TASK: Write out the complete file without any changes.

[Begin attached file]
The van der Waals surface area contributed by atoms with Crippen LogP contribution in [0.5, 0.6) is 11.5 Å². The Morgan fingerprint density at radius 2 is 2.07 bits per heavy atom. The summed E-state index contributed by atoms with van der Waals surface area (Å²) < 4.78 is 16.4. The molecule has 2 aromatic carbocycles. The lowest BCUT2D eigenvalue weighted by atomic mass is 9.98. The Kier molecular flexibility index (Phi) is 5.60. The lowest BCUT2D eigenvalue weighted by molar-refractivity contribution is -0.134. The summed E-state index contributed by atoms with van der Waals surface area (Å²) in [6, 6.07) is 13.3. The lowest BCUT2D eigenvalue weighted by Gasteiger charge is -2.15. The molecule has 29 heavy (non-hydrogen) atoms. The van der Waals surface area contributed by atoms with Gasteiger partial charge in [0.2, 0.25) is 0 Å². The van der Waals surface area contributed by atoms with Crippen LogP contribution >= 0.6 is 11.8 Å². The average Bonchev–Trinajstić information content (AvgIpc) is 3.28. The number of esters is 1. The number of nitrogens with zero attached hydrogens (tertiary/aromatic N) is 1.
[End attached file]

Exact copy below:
The van der Waals surface area contributed by atoms with Crippen LogP contribution in [0.5, 0.6) is 11.5 Å². The Morgan fingerprint density at radius 2 is 2.07 bits per heavy atom. The summed E-state index contributed by atoms with van der Waals surface area (Å²) < 4.78 is 16.4. The molecule has 2 aromatic carbocycles. The lowest BCUT2D eigenvalue weighted by atomic mass is 9.98. The Kier molecular flexibility index (Phi) is 5.60. The lowest BCUT2D eigenvalue weighted by molar-refractivity contribution is -0.134. The summed E-state index contributed by atoms with van der Waals surface area (Å²) in [6, 6.07) is 13.3. The lowest BCUT2D eigenvalue weighted by Gasteiger charge is -2.15. The molecule has 29 heavy (non-hydrogen) atoms. The van der Waals surface area contributed by atoms with Gasteiger partial charge in [0.2, 0.25) is 0 Å². The van der Waals surface area contributed by atoms with Crippen LogP contribution >= 0.6 is 11.8 Å². The average Bonchev–Trinajstić information content (AvgIpc) is 3.28. The number of esters is 1. The number of nitrogens with zero attached hydrogens (tertiary/aromatic N) is 1.